We can further support our immune system by finding out what we are allergic or sensitive to and by avoiding those substances. This frees up our immune system to fight infection.

Sugar and refined carbohydrates are inflammatory, and are taxing to the immune system. In one study, it was shown that the immune system was suppressed by up to 50% for 7 hours after subjects ingested 2 sugary soft drinks. Cutting down on ‘artificial food’ is always the best, but if you choose to indulge and you are around sick people, consider using a neti-pot before you go to bed to cut down on the immune system’s workload.   Also, get plenty of sleep most nights, so you don’t stress your body excessively when you stay up late for a holiday party.

If relational stresses come up, consider performing ‘bilateral cross-crawl’ activities such as walking while swinging your arms, while focusing your thoughts on the distressing situation. Using bilateral cross-crawl movements connects the right and left sides of your brain, making it easier to process through difficult emotions. After dealing with the difficult situation, focus on what you are grateful for.

By Joan Waters, ND   www.practicalhealthsolutions.com

For more article’s like these visit Joan’s website and blog.


Natural Immunization Awareness Month


August is now the month of National Immunization Awareness here in the United States, where conventional immunization often entails making a (rather dreadful, although seemingly necessary) trip to the doctor’s office. Where waiting longer than expected to receive a painfully arm–/leg–numbing needle injection of some vaccine that will most likely cost you an arm and a leg is quite common.

What I suggest, as the title of this post subtly alludes to, is to consider the natural healing process of sustaining ourselves (the kind that doesn’t require being poked with pointy, micro–poisonous objects), with a focus on the interpersonal relationships we each have with one another.

As we know, the body (and the mind) constantly seeks equilibrium, some semblance of balance in a world of designated duality, polar opposites and temporal extremes.

Vaccines introduce into the biochemical equation an ‘agent’, which “stimulates the body’s immune system to recognize the agent as a threat, destroy it, and keep a record of it, so that the immune system can more easily recognize and destroy any of these microorganisms that it later encounters.”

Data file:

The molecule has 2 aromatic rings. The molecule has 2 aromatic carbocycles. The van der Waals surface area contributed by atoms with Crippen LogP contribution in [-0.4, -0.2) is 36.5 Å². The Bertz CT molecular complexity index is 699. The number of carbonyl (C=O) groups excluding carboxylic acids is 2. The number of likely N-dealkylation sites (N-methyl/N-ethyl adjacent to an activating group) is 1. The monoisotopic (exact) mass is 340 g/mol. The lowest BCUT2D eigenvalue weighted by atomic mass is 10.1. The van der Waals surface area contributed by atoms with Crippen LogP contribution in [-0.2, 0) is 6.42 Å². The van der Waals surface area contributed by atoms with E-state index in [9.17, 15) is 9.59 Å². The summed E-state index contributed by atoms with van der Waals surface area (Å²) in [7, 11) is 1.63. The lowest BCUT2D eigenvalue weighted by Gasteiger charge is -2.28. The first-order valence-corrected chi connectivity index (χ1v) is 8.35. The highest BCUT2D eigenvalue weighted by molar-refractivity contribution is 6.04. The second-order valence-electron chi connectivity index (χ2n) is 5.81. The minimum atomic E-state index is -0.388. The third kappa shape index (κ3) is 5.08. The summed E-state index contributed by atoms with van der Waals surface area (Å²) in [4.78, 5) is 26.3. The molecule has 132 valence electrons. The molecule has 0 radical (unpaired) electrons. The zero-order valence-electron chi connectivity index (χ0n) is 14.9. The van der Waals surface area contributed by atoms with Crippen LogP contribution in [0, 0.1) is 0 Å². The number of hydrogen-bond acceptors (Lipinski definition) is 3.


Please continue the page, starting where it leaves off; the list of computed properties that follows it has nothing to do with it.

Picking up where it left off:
Now, I invite you to think about a time when someone (including yourself) harmed you (un)intentionally in some way, whether it was verbally, (non)verbally, physically, or emotionally.

Did you not need some time to allow the toxic dosage of that interaction to seep and circulate throughout your body, to experience it deeply and fully, however much it may have hurt, in order for your healing mechanisms to perform nothing short of a miracle?

There is so much emphasis in our modernized society to do things to be happy, which oftentimes comes at the expense of being happy while doing things.

While we may think we are separate individuals, we are never completely immune from the ills of our society, from the ilk that is our humanity, from the ink that shares our story.

We are interconnected reflections, boosting our collective immune system with simple smiles and sincere acts of kindness (suggested daily, repeat as necessary.)

Jordan encourages you to be happy and healthy by acknowledging your body’s intuitive healing process, with the help of a cornucopia of local, organic food, medicinal herbs, essential/body oils, locally made tinctures, and other organic remedies you will most excellently find at the Fort Collins Food Co–op. BlogWriterFooter_Jordan

Maintaining Gut Health while Traveling Abroad

When traveling abroad, your immune system encounters exotic pathogens for which it is unprepared, increasing your risk of infection.

When our immune system recognizes a new pathogen (potentially harmful microorganism), it makes memory B cells so that the next time we encounter that organism, the body rapidly makes antibodies to it. As we grow, we develop memory B cells for all the pathogens that we have been exposed to, allowing our body to react rapidly to them, often without us knowing it is occurring. When abroad, we don’t have this protection because we are encountering some pathogens for the first time. For this reason, we need to be more careful about what we eat and drink and the water we swim in while we are abroad.

Stomach acid kills most pathogens that we ingest. If you are taking a proton pump inhibitor or other acid-blocking agent, you are more susceptible to infection. You may want to consider suggesting to your doctor that you begin taking it between meals instead of before you eat. Taking an apple cider vinegar tablet (available at Fort Collins Food Coop) before each meal has been shown to stimulate the production of stomach acid, which, in turn, stimulates the secretion of digestive enzymes. The body needs to be in a relaxed state to enable the stomach to produce enough acid to kill pathogens and digest food. Prayer, deep breathing or meditation may help you relax.

Taking a probiotic (available at Fort Collins Food Coop) will help prevent colonization of a pathogen in the intestines. The probiotic bacteria will fill the spaces vacated by bacteria that die, crowding out pathogens, preventing their attachment, and allowing them to pass right through you.

By Joan D Waters, naturopathic doctor